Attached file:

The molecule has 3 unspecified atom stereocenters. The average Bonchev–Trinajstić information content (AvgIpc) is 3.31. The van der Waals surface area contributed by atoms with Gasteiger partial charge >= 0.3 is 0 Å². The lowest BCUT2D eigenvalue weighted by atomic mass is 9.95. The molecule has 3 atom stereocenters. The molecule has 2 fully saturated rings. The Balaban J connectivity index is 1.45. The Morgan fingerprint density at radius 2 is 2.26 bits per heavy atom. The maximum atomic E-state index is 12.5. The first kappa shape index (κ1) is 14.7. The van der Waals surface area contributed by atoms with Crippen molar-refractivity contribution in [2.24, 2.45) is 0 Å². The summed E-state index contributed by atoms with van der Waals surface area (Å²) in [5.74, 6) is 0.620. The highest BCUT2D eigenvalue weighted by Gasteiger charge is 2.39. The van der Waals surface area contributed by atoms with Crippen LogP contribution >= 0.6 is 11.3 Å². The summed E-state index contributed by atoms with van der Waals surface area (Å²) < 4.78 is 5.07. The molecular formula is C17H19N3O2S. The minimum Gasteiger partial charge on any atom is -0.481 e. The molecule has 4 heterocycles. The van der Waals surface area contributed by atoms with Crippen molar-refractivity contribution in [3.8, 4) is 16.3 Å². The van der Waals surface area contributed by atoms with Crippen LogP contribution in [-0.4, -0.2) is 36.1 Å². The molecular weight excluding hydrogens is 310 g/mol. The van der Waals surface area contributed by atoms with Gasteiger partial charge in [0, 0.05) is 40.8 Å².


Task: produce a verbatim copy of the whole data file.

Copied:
The molecule has 3 unspecified atom stereocenters. The average Bonchev–Trinajstić information content (AvgIpc) is 3.31. The van der Waals surface area contributed by atoms with Gasteiger partial charge >= 0.3 is 0 Å². The lowest BCUT2D eigenvalue weighted by atomic mass is 9.95. The molecule has 3 atom stereocenters. The molecule has 2 fully saturated rings. The Balaban J connectivity index is 1.45. The Morgan fingerprint density at radius 2 is 2.26 bits per heavy atom. The maximum atomic E-state index is 12.5. The first kappa shape index (κ1) is 14.7. The van der Waals surface area contributed by atoms with Crippen molar-refractivity contribution in [2.24, 2.45) is 0 Å². The summed E-state index contributed by atoms with van der Waals surface area (Å²) in [5.74, 6) is 0.620. The highest BCUT2D eigenvalue weighted by Gasteiger charge is 2.39. The van der Waals surface area contributed by atoms with Crippen LogP contribution >= 0.6 is 11.3 Å². The summed E-state index contributed by atoms with van der Waals surface area (Å²) < 4.78 is 5.07. The molecular formula is C17H19N3O2S. The minimum Gasteiger partial charge on any atom is -0.481 e. The molecule has 4 heterocycles. The van der Waals surface area contributed by atoms with Crippen molar-refractivity contribution in [3.8, 4) is 16.3 Å². The van der Waals surface area contributed by atoms with Crippen LogP contribution in [-0.4, -0.2) is 36.1 Å². The molecular weight excluding hydrogens is 310 g/mol. The van der Waals surface area contributed by atoms with Gasteiger partial charge in [0, 0.05) is 40.8 Å².